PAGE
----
READING: Gabriel Garcia Marquez’s Love in the Time of Cholera

Some people are built for a swoon-ier age. They astound me with their persistence. For them, life has no hard edges and even if it does they are willing to throw themselves on these, take a corner of the table to the hip, a shopping trolley to the ankle, a sword to the guts, all in the name of love. I am torn. I want to address the heaving obvious: that love is hard enough as it is without elevating it further. I also want to believe them. I would like to throw myself into a world where my motivations are honed to a single purpose. I just can’t.

Gabriel Garcia Marquez’s novel, Love in the Time of Cholera, has introduced me to Florentino Ariza, a highly romantic character, whose pursues the focus of his affection, Fermina Daza, over fifty years and on into old age. Florentino’s every action is committed to winning Fermina’s love and it is such an astonishing story of determination, it is difficult not to cheer from the sidelines like a traditional matchmaker. Be careful though. Marquez draws in both cynics and romantics and plays with them.

On the surface, Dr. Juvenal Urbino, the man Fermina Daza actually does wed and remains married to for fifty years, is a less passionate and a more modern man. He works to enclose the sewers in the town (somewhere on the coast of Caribbean Sea) to put an end the outbreaks of cholera. Compared to Florentino Ariza, who writes passionate letters and is generally up for a spot of serenading, Urbino appears drier, more measured. Looking more deeply though, I sense Urbino’s lack of passion is not only in his nature, although some of it may be, but that he holds his passions in check, as a matter of course, a necessity, as one of the town’s most honoured residents.

Just as Urbino does not completely represent modern love, Florentino Ariza is not a simple representation of courtly love, either. While he refuses to marry another woman and wishes to hold out for Fermina Daza, he is a secret and often voracious womaniser. This should taint him and it does somewhat, but still his adherence to the idea of his love works as a kind of mind trick and I was on his side again. Perhaps it is the sheer audacity of his concept, that one can desire a person over so many years without a hint of desire in return is something to acknowledged. Of course, there were times when I wanted to belt him over the ear and tell him to get on with his life, lest this end in loneliness and tragedy.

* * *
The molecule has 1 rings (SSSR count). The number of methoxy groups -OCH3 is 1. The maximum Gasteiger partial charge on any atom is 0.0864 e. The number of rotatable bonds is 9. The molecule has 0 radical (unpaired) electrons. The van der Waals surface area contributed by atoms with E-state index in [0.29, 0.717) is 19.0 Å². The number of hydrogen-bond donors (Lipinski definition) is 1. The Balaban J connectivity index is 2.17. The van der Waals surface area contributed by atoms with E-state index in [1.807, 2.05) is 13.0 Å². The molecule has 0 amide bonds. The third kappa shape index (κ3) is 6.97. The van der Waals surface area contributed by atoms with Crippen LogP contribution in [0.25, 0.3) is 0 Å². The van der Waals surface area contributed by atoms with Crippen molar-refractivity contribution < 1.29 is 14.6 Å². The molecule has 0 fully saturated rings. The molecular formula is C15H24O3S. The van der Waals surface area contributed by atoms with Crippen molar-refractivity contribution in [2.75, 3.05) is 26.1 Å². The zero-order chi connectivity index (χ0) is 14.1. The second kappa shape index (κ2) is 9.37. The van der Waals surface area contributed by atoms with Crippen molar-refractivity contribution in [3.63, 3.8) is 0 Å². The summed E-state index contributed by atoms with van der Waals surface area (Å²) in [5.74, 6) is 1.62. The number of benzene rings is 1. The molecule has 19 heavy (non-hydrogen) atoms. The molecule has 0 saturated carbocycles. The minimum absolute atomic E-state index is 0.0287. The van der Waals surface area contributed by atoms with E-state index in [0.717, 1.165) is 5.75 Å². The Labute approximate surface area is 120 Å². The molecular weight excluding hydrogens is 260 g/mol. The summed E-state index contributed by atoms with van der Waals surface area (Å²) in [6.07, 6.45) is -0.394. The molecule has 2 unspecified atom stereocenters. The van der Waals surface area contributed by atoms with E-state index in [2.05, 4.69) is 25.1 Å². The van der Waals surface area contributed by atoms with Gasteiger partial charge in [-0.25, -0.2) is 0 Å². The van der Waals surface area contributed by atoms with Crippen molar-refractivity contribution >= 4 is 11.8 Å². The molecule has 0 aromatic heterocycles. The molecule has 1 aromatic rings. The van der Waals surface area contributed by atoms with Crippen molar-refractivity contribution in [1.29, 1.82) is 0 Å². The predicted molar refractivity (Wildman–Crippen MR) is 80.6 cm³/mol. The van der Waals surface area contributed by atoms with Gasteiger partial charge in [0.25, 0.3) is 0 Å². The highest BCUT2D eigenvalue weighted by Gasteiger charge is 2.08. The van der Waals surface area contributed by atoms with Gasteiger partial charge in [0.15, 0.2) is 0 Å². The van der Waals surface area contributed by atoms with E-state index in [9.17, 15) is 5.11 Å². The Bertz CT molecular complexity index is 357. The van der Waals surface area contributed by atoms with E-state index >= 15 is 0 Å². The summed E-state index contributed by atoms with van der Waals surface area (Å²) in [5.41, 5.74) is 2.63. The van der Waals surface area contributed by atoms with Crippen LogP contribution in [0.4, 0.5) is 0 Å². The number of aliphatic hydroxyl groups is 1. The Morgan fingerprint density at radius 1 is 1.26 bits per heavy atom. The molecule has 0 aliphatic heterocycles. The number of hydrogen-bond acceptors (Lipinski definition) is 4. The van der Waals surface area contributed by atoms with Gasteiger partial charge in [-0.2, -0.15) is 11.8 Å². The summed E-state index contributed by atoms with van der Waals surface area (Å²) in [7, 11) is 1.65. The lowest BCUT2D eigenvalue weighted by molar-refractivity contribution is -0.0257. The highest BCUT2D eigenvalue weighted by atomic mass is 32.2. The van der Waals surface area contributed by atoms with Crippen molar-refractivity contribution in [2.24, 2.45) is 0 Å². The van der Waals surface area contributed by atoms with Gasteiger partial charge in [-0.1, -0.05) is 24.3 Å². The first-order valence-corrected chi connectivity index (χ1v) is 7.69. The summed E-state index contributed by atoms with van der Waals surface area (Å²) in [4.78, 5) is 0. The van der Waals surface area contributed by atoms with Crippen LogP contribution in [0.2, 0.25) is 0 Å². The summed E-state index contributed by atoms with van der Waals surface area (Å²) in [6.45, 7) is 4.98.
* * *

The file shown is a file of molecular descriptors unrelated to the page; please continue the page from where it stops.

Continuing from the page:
Love in the Time of Cholera is more than a simple story of grand passion. It is a complicated, multi-layered look at love and social upheaval in the early twentieth century. It also tells the story of our own loves, our passions and our cynicisms in that it draws us one way and then the other. There were times when I wished to throw my natural and socially constructed reluctance to the winds and write some love poetry, put it to music and commit a serenade. I’m being factitious, yes, but only just. What would life be like if we elevated love again in such a way? What would I be like? Of course, it is so much easier to see Urbino’s modern point of view, but is it real or is it a battening down of bubbling and festering emotions, which will break out at some point to commit a travesty? Perhaps the greater travesty is that the bubbling ceases to exert pressure and it dies away?

I applaud Marquez wholeheartedly. I would write to him, but I have left this read too late. (At the time of this discussion, he has been dead two years.) He has made me forever unsure of how to love and that is a good thing, I think. You see, its not enough to say I’ll keep a bit of the cynic and a bit of the romantic about me in equal measure. While an excess of one or the other may prove fatal, a measuring cup of each may be too dry a way to go about things. Love in the Time of Cholera is a wonderful example of what a fine novel can do. It can unseat us, disorientate us and in finding our way, we learn.

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